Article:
Prisoners among trainees for hospital build

Labour MPs Rachel Brooking (left) and Ingrid Leary listen to New Dunedin Hospital project...
Labour MPs Rachel Brooking (left) and Ingrid Leary listen to New Dunedin Hospital project chairman Pete Hodgson talk about generating a workforce to build the hospital. PHOTO: GREGOR RICHARDSON
Generating a workforce to build a hospital worth at least $1.4 billion will take a concerted effort — and prison inmates are among the likely future employees who have begun training for the assignment.

New Dunedin Hospital steering group chairman Pete Hodgson told a gathering yesterday the recruitment team wanted more women to sign up for the construction industry, as well as people who would need to find work after leaving "the Milton Hilton".

"Lots of people behind the wire have started training already," Mr Hodgson told the Otago Daily Times.

He spoke at the formal opening of Workforce Central Dunedin, set up initially to support the hospital build.

The programme is funded by the Ministry of Business, Innovation and Employment (MBIE) and is worth $1.85million over four years.

Other parties making in-kind contributions would include the Department of Corrections and the Ministry of Social Development, he said.

The project would include marketing to high school pupils and people looking to return to Dunedin.

The importance of engaging with Ngai Tahu, university and polytechnic students and training for the existing workforce had also been recognised.

Mr Hodgson was mindful of one of the big risks attached to building the hospital — the difficulty in finding enough workers with the right range and level of skills at the right time.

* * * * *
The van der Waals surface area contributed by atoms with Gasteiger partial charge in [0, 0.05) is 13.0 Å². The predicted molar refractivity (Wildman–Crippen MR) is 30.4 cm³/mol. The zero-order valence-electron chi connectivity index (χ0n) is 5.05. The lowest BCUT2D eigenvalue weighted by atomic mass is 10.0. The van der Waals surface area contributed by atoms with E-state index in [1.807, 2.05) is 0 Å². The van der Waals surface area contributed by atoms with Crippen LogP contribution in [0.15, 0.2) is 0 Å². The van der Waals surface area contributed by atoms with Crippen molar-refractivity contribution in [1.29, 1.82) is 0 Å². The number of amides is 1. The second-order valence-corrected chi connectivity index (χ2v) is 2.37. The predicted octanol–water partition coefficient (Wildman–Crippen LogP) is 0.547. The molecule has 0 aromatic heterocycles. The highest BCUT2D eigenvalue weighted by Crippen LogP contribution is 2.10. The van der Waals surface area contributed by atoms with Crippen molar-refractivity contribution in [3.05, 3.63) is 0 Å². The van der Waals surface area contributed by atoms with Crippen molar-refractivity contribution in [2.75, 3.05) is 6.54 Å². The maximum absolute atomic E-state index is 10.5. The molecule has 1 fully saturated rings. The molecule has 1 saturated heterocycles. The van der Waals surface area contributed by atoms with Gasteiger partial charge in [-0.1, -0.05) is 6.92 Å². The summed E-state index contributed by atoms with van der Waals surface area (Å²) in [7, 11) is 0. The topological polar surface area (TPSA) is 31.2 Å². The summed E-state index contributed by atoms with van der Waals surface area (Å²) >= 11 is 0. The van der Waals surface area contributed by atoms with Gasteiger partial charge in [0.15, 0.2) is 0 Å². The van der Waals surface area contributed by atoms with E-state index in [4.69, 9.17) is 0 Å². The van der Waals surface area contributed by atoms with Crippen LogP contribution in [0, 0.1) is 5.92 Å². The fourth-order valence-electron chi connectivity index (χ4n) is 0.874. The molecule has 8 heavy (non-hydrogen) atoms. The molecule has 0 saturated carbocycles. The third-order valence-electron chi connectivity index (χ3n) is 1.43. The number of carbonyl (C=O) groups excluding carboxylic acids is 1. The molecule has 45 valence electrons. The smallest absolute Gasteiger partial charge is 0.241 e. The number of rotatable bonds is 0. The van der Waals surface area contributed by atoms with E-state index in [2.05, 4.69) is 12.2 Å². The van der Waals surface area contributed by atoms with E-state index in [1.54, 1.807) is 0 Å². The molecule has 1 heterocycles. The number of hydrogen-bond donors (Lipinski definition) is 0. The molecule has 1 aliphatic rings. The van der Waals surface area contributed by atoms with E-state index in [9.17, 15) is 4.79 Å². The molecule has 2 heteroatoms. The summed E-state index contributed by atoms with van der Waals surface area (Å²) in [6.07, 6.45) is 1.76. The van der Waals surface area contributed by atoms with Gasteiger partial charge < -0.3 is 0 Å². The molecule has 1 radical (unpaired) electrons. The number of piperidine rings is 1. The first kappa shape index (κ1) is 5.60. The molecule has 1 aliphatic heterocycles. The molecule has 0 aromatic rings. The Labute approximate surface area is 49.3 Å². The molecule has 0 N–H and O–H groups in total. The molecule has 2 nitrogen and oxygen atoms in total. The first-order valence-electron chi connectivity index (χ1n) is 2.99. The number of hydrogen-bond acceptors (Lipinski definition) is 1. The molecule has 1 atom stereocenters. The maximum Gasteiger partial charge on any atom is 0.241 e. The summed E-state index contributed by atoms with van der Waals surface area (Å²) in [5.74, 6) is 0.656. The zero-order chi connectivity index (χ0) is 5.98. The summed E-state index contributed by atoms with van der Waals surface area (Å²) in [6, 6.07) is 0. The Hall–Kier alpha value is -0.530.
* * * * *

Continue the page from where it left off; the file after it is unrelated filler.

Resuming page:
"We need to find and introduce to the construction sector many hundreds of people," he said.

"We want as many local people as possible building this hospital.

"The more we can generate our own skills, the better positioned our own businesses will be to win the various contracts that become available."

More than 300 new locals will need to be recruited to help build the hospital, it is estimated.

They will be supported by 300 people already working in construction in the city.

Another 300 will have to come from outside Otago.

Mr Hodgson said the assignment was challenging, but preparation time was being used well.

"We’ve got time and we are using it."

The hospital build presented a chance to improve job prospects of unemployed and under-employed people in Otago, Mr Hodgson said.

They would be well placed to get further work in construction after the hospital project.

Workforce Central Dunedin general manager Mark Cartwright said people would need to be drawn in to the construction sector and it would need to make sure others were not needlessly lost. Pastoral care was part of the programme, he said.

Taieri MP Ingrid Leary said Otago Polytechnic’s planned trades training centre would help provide construction workers for the hospital.

MBIE skills and employment director Nathan Grennell said the lead-in time of several years before peak construction activity was needed was useful for planning for training needs.

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